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What Are The Benefits Of A Trust?

Victoria Pappas
Victoria Pappas Law Student, Cardozo School of Law
I am a current law student interested in intellectual property and tech law.
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what are benefits of trust
Unfortunately, we've all been forced to think over the last few months about what will happen to our loved ones if we die before our time.

Wills and trusts aren't just for rich people. Everyone needs one. Both dictate how you want your money, property and personal items to be distributed upon your death. 

While many web sites advertise free templates for wills and trusts, a lawyer is essential when it comes to figuring out which is best for your family - a will or a trust. 

The differences between a will and a trust


A will is a written legal document —signed by you and witnessed by others—that indicates how your money, property, and possessions  will be distributed at the time of your death. Wills also allow you to appoint caretakers for minors and dependents.  You can change it at any point. 

trust is another way to manage what you leave behind. But in a trust, a third party manages the distribution of your money,  assets or property according to your own wishes and intent. 

Unlike a will, a trust doesn't need to go through probate court, which is a long process.  There are no court or attorney fees after the trust is established. Your property can be passed immediately and directly to your named beneficiaries. 

Here are the reasons many people opt for trusts over wills. 

1. Avoid Probate and Have Privacy

Trusts do not go through the probate process

Probate is a legal process where a will is authenticated and the contents of the will are administered. This process is public, therefore things that go through probate are public record. This gives anyone and everyone the right to see these documents and learn of your assets and properties.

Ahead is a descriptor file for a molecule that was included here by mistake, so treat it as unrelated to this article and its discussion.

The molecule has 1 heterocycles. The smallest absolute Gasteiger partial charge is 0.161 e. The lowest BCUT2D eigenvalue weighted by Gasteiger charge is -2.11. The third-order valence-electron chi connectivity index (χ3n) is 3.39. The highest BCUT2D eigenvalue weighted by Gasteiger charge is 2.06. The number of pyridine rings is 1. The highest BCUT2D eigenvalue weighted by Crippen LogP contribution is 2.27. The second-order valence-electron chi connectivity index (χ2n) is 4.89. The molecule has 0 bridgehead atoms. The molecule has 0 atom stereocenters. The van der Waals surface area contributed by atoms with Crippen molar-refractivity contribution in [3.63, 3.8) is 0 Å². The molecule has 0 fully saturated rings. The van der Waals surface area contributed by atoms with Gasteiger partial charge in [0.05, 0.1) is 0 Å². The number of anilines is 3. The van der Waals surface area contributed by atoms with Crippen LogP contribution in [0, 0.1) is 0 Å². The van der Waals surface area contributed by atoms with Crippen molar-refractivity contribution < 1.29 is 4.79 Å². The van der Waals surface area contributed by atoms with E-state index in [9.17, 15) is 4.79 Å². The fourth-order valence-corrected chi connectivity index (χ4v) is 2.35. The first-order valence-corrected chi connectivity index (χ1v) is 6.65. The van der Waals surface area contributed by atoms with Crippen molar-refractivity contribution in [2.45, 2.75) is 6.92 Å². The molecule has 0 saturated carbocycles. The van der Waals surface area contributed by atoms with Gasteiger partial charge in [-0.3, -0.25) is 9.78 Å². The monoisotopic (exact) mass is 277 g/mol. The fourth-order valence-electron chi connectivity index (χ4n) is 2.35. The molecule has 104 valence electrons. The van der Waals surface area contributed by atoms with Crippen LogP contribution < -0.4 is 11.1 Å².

Trusts, however, avoid probate and therefore are not usually public record. Trusts are thus a great way to keep your assets and property private. 

2. Maintain Control and Flexibility

With a trust, you get to decide what happens to your assets or property. With a revocable trust, you can make changes at any point in time. This can be an advantage if circumstances change after you initially created the trust and need to make amendments. 

Revocable trusts allow you to add or remove assets, beneficiaries, and change any other terms you’d like. 

When creating any type of trust, you also control exactly what happens with your assets. You can attach conditions to the use of certain assets or properties. For example, you can state that your beneficiaries only use certain funds to pay for college or that a grandchild may not access funds or properties until they turn 18. 

How and when your assets are used, distributed, and managed are completely up to what the grantor wants. The plans can be as a specific or vague as the grantor wishes. 

If you become mentally or physicall incapacitated, a court can appoint someone to manage your assets and finances, known as a conservatorship. Setting up a trust prevents a conservator from managing your assets in a way you do not want. 

Additionally if you become ill, your family or loved ones do not have to worry about distributing assets as this will all be taken care of by the trustee. A trustee can distribute assets, file taxes, and pay bills. 

3. Hard to Challenge 

Sometimes when beneficiaries or non-beneficiaries are unhappy with the distribution of assets or terms of the trust, they will try to challenge its legitimacy. This commonly happens with wills, but is harder to do with a trust, thus greater protecting the grantor’s wishes and assets. 

It is harder to prove the grantor was incompetent when creating a trust, specfically a revocable one because trusts are continuously managed throughout the grantor’s life. 

Unless the grantor was illegally influenced or coerced when writing the trust, the actual document was not legally valid, or the grantor was mentally incompetant at the time the trust was created, trusts are not as easy to challenge as wills. 

4. You'll pass by the tax man. 

Assets and properly placed into a trust are usually not subject to certain taxes, such as estate taxes
Since the terms of irrevocable trusts cannot be changed, property has officially been transferred out of your own estate and therefore you will not be taxed for those things anymore. 

Revocable trusts can provide tax benefits depending on the terms. 

A lawyer can help you set up a trust, and explain the pros and cons. 


Court Buddy is here to connect you with an experienced and trusted lawyer who can help you at an affordable rate. The company assists with the management of your case and lawyer relationship. Your lawyer will assess your legal issue in a timely and confidential manner, explain why you need or do not need a lawyer, and only charge you for the legal services performed and associated out of pocket fees. This article is intended to convey general information and does not constitute legal advice.
 

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